The New Deal driven by progression
Who: The New Deal with Mat the Alien
When: Friday, Dec. 5 & Saturday, Dec. 6
Critics of electronica dismiss it for being impersonal. Theyre on shaky ground, however, when it comes to Toronto trio The New Deal, who put a face to the breaks. Three faces, to be exact. Three hearts, three brains, six eyes, 30 fingers, you get the picture.
On their latest release Gone Gone Gon e, tracks are driven forward by recurring synth riffs, glazed with ethereal vocals and punched up with the odd voice modulation. But instead of coming at the audience via a record spinning middleman, its all courtesy of the three musicians on stage. No samplers, no DJs, just pure, 100 per cent human-generated groove, created before your very eyes.
"Its live dance music. Its definitely organic," says keyboard player Jamie Shields whose dextrous claws are responsible for most of the tripped out electronic elements over bassist Dan Kurtzs sexy grooves and drummer Darren Shearers beats.
"Our musics been called live, progressive, breakbeat house, which is a little long for my liking, but we are live."
Of course, trying to pin down The New Deal is, to borrow a phrase from Mother Superior in the Sound of Music, like "trying to keep a wave upon the sand." If they had to liken the sound to an X-Men character, the easy choice is shapeshifter Mystique. Sometimes theyre more jam band than funky house, sometimes more acid jazz, sometimes more ambient. In fact the only constant that can be pinned on The New Deal is their focus on progression and their unwillingness to sink into one career-defining sound. Theyre the polar opposite of the one-hit-wonder.
While fans may recognize what Shields calls "themes" from their albums, the music is constantly changing. Its a characteristic further encouraged by the bands complete autonomy over the production of their music, something they gained by splitting from label Jive/Zomba in 2002.
"Its great to have that kind of control," Shields confirms. "Our stuffs pretty esoteric. We need to be able to be pretty distinct in what we want to come out, and if we dont have that then the whole thing gets lost.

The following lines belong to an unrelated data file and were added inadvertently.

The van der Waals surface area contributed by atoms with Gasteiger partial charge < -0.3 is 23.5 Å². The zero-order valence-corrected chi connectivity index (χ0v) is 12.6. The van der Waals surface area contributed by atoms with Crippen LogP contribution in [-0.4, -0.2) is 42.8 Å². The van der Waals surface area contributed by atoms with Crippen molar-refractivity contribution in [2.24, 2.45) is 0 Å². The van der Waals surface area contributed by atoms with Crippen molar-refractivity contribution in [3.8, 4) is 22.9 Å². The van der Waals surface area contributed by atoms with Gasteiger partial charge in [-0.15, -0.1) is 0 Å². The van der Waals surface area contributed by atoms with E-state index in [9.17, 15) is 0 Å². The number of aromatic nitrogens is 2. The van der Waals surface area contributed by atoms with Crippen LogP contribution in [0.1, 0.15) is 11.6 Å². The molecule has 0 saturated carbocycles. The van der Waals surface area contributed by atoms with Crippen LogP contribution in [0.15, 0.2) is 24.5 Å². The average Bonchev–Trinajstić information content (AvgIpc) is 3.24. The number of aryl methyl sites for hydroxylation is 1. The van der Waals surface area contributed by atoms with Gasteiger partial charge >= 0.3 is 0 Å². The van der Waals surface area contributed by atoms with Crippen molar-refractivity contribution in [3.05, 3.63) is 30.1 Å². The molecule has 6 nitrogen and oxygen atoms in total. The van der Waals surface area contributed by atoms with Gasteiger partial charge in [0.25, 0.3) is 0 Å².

"This latest record ( Gone Gone Gone ) that we just put out definitely shows that were interested in progressing with our sound and with our ideas," he adds. "Its an incredibly different style from what we put out before, but it still has elements of New Deal style in it, so it didnt sound like a different band, it just sounded like a band thats taking another step."
True to form, the instrumental collective wasnt against adding vocal elements on several tracks either.
"Its not because were bored or tired of what were doing," Shields is quick to point out, "but we just want to try and progress a bit, you know?"
Their cyborgesque combination of live performers turning out mixable electronic-sounding grooves allows the band to integrate easily with DJs. Its something Whistlerites can check out for themselves since local DJ Mat the Alien is slated to spin funk and soul sets to open both shows. The band often plays alongside turntablists says Shields, since New Deal sets actually unfold more like DJ sets.
"Part of the concept of our live shows is to kind of have a smooth flow like a DJ and not have too many breaks," confirms Shields. "Our sets are about 70 minutes long and usually well only take two or three stops."
Its not surprising that The New Deal has toured in the past with the legendary Herbie Hancock, another musician whose jazz-funk-electronic vre defies classification. Bands like the New Deal are the spiritual offspring of the man whose career has turned out everything from traditional jazz to the robotic beats behind the 80s breakdance craze.
Progression, innovation, unpredictability, its the New Deal credo.
"Were not interested in maintaining the status quo, for sure," Shields emphasizes. "We always want to try to make it different. Thats why we improvise every night. We cant really sit in one place too long."
His rapid-fire delivery drives the point home he doesnt sound like he could play the same song twice in his lifetime, let alone night after soul-sucking night on a multi-date tour.
"One of the biggest pleasures in playing music is getting to play what you want," he emphasizes. "So many bands go out there and are hemmed in to a style; theyve got to play the same thing night after night after night. With The New Deal were able to not do that. We can go and change it up every night."
The New Deal plays the GLC tonight and Saturday. Tickets for tonights show are $15 in advance from Blueballs Boutique, The Electric Daisy Internet Café and the GLC, $20 at the door. Saturdays show is a part of the Whistler Film Festivals Passion Party. Tickets are $25, available through the Film Festival box office in the Blackcomb Lodge or by calling 604-938-3323.
Whistler DJ Mat the Alien opens on both nights spinning funk and soul sets.